Mind on My Money: Black Personal Finance 101
optimize your credit score
While it may seem that credit is a mysterious legendary beast from a foreign land, the fact is there are a few surefire ways to get the best benefits out of your credit. These tips are simple, easy to implement actions that can have you with a sterling credit score in a relatively short period of time.
Get To Know You
The simplest thing many people can do to start on their journey to improve their credit is to get to know what is contained in their credit file. It would be surprising how many people aren't aware of what their credit profile contains IF it weren't for the fact that until 7 short years ago, banks and other lenders were prohibited from disclosing this information to you. But today is a new day, and ignorance about your credit rating is no excuse. Take the steps to learn what is on your credit report. It is a living, breathing representation of your financial life. Verify what is accurate, fix any inaccuracies. As a consumer, you have a right to have a credit file that is 100% accurate.
The very first step in understanding your credit report is getting a copy of your credit report. Federal law provides each consumer with the opportunity to receive a copy of their credit report from each of the three major Credit Bureaus once every 12 months absolutely free. Your credit file can be requested several ways; by phone, by mail, or online here at www.AnnualCreditReport.com.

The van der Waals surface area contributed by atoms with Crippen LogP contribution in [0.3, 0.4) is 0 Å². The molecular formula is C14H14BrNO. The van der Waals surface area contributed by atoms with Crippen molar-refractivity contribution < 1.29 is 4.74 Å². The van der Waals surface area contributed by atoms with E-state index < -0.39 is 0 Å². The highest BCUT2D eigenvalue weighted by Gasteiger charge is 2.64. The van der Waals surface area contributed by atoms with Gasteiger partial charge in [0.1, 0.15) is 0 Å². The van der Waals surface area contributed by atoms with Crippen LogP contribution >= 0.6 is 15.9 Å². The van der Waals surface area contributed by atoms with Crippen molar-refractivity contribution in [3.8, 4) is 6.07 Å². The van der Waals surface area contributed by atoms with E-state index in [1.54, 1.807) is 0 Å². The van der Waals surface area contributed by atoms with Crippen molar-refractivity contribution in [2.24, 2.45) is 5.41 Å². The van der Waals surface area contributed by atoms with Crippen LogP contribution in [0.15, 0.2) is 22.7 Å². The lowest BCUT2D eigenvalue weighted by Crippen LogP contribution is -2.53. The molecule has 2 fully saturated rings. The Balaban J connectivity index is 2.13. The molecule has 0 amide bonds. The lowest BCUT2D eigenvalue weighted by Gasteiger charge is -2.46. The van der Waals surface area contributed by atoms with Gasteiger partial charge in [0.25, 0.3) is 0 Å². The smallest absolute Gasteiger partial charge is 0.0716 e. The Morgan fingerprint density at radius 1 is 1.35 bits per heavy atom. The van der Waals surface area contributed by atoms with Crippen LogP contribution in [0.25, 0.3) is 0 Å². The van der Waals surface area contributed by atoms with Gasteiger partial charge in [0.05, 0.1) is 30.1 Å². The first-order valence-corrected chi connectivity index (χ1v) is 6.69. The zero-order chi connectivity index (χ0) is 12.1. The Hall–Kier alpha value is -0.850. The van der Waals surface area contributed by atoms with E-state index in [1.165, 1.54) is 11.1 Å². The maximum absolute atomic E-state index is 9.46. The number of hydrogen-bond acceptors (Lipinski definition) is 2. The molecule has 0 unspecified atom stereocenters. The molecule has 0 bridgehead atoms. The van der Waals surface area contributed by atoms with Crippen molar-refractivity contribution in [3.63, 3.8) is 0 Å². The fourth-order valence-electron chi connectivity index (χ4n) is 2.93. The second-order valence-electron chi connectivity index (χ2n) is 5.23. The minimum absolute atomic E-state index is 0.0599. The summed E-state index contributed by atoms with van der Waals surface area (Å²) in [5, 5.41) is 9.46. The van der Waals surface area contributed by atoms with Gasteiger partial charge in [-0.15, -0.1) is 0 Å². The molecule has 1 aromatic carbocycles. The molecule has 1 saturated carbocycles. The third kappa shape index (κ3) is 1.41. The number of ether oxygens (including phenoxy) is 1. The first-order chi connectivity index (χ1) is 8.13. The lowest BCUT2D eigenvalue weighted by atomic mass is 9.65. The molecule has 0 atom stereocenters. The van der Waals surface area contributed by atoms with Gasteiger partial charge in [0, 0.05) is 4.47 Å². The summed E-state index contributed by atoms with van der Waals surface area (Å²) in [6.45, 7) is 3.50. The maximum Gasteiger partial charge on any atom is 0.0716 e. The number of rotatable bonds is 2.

The next few steps require that you as a consumer verify the accuracy and validity of any and all information contained in your credit history file. It is not a pleasant task, but it is extremely necessary as it is estimated that as many as 70% of all credit reports contain inaccuracies. And even though the Credit Reporting Agencies are responsible to ensure that the information contained in your report is accurate, the real responsibility ultimately lies with you, the consumer.
It is important that a consumer checks his/her credit report from not just one, but all three bureaus. Because the companies do not share information, and some creditors don't report to all three, it is not uncommon to have different information reported on each profile. In order to ensure that your credit profile is accurate, it is necessary to review each report seperately.
Unfortunately, the Credit Reporting Bureaus are not perfect. In order to hold them accountable, you have to be aware of your rights and remedies, as well as their obligations.
Here is a dirty little secret about credit card banks; they make more money on fees than on the interest charged. So that payment that was one day late because you forgot to put it in the mail can result in you being charged not only a late fee, but over-the-limit fees if applicable, as well as a higher interest rate.
To better minimize the chances that you will miss a credit card payment, set up as many of your bills as possible for automated payments. Ensure that they will be paid up to a week before the due date.
Pay In Full